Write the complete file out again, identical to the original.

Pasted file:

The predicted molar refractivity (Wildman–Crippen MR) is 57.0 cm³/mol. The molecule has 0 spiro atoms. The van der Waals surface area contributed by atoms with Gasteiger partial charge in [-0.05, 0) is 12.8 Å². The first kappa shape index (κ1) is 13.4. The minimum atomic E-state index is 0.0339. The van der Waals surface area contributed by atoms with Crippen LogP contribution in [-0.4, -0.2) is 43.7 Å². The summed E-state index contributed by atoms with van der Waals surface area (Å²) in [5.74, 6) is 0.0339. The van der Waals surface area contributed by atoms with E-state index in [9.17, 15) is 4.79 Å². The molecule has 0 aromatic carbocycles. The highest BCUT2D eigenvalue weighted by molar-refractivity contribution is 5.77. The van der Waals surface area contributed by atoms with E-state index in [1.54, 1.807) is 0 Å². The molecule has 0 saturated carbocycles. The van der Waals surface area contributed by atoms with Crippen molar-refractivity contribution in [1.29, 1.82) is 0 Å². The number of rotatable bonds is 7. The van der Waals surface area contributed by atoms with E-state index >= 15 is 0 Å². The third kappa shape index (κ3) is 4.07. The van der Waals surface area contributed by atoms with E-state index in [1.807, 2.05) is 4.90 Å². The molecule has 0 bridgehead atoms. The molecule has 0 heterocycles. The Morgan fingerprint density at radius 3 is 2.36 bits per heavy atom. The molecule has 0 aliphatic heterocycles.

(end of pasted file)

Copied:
The predicted molar refractivity (Wildman–Crippen MR) is 57.0 cm³/mol. The molecule has 0 spiro atoms. The van der Waals surface area contributed by atoms with Gasteiger partial charge in [-0.05, 0) is 12.8 Å². The first kappa shape index (κ1) is 13.4. The minimum atomic E-state index is 0.0339. The van der Waals surface area contributed by atoms with Crippen LogP contribution in [-0.4, -0.2) is 43.7 Å². The summed E-state index contributed by atoms with van der Waals surface area (Å²) in [5.74, 6) is 0.0339. The van der Waals surface area contributed by atoms with E-state index in [9.17, 15) is 4.79 Å². The molecule has 0 aromatic carbocycles. The highest BCUT2D eigenvalue weighted by molar-refractivity contribution is 5.77. The van der Waals surface area contributed by atoms with E-state index in [1.54, 1.807) is 0 Å². The molecule has 0 saturated carbocycles. The van der Waals surface area contributed by atoms with Crippen molar-refractivity contribution in [1.29, 1.82) is 0 Å². The number of rotatable bonds is 7. The van der Waals surface area contributed by atoms with E-state index >= 15 is 0 Å². The third kappa shape index (κ3) is 4.07. The van der Waals surface area contributed by atoms with E-state index in [1.807, 2.05) is 4.90 Å². The molecule has 0 bridgehead atoms. The molecule has 0 heterocycles. The Morgan fingerprint density at radius 3 is 2.36 bits per heavy atom. The molecule has 0 aliphatic heterocycles.